Lady Gaga

This past week folks have been talking about Lady Gaga’s moving performance at the Oscars. Gaga’s nominated song “Till It Happens to You” is about rape and she shared the stage with survivors of sexual assault. I thought it was great that such an important issue was being spotlighted at the Oscars. But then I came across a poster who pointed out that Gaga worked with R.Kelly and did that undermine her current anti-rape culture stance?

Ah, yes. I had forgotten about that. The two singers collaborated on the r&b tune “Do What U Want” back in 2013. I guess it can be argued Gaga didn’t know about the statutory rape allegations against R.Kelly, but that is highly unlikely. The allegations/”jokes” have been swirling for years. Also, I’m sure celebrities have access to what goes on in the industry more than the public will ever know. So, it is curious that Gaga had no qualms working with R.Kelly. Does she not care about the victimization of black girls?

I did notice it was mostly white survivors on stage in clips I saw from the show. Maybe it was just a coincidence. Or perhaps Gaga, working from a white woman’s perspective when it comes to sexual assault, doesn’t know how to outreach to women of color on this issue.  Gaga, like many white female celebrities, have been speaking out/supporting singer Kesha. Kesha accused a popular music producer of sexual abuse, but has been forced by the courts to continue working with him. I wonder if these same celebrities would be so quick to speak up if it were a black female singer in the same situation.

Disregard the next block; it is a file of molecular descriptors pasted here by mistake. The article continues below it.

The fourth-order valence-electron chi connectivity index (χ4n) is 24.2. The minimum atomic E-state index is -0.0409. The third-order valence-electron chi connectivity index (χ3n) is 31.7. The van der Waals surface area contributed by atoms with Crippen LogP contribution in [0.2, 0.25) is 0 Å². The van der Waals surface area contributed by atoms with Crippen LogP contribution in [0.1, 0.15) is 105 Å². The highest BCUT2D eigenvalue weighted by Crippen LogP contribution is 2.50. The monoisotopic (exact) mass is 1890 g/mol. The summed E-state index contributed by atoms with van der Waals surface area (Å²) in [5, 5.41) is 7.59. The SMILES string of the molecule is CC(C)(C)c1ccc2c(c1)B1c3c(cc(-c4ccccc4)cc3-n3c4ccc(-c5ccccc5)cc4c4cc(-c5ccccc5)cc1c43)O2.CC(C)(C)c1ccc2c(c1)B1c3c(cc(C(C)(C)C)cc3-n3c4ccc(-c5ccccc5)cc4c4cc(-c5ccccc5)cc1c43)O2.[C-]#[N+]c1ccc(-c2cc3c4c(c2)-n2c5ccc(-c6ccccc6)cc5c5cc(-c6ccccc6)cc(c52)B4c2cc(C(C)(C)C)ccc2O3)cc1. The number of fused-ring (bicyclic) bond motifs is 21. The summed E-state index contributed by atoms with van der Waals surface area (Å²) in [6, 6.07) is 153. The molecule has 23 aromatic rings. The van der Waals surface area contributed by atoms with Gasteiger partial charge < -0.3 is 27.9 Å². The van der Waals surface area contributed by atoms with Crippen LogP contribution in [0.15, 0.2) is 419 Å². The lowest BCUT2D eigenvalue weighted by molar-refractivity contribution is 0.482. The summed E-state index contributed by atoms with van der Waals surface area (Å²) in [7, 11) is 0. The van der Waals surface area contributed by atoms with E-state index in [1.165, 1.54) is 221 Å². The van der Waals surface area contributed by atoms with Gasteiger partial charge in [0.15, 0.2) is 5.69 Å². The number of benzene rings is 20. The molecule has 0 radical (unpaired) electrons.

Lady Gaga and R.Kelly


Black and Missing Part. 2

One of my favorite websites to stay informed about missing black people is Black and Missing But Not Forgotten. I follow this organization on their Facebook page.  They do a really good job of posting quickly about the latest case of a missing black person/updates if that person has been found, etc.

It’s on their page I learned about the disappearance of Dr. Teleka Patrick and the death of  Avonte Oquendo. Both of these cases highlight that our community needs to take better care/support of those struggling with mental health issues or developmental disabilities.

I am also alarmed at the many cases of missing black teen girls. Many tend to be found as runaways, but many more are victims of kidnappings/assaults/murder. Black children/young adults are more likely to be exposed to violence:

“Compared with other segments of the population, victimization rates for African American children and youth are even higher. Evidence suggests that Black youth ages 12 to 19 are victims of violent crime at significantly higher rates than their white peers.4 Black youth are three times more likely to be victims of reported child abuse or neglect, three times more likely to be victims of robbery,5 and five times more likely to be victims of homicide.6 In fact, homicide is the leading cause of death among African American youth ages 15 to 24.7”

Teen dating violence also makes black teen girls more vulnerable to becoming a missing victim. As well as (and probably more so) older men in the community preying on/”dating” teen girls.

It’s important our community is educated on the issues of mental health, the violence many young people are subject to,  and kicking the R. Kellys of the community to the curb. It could help to prevent some of these missing cases…

Dr. Teleka Patrick
Avonte Oquendo
The latest case from Black and Missing But Not Forgotten…missing teen Shirdyn Toe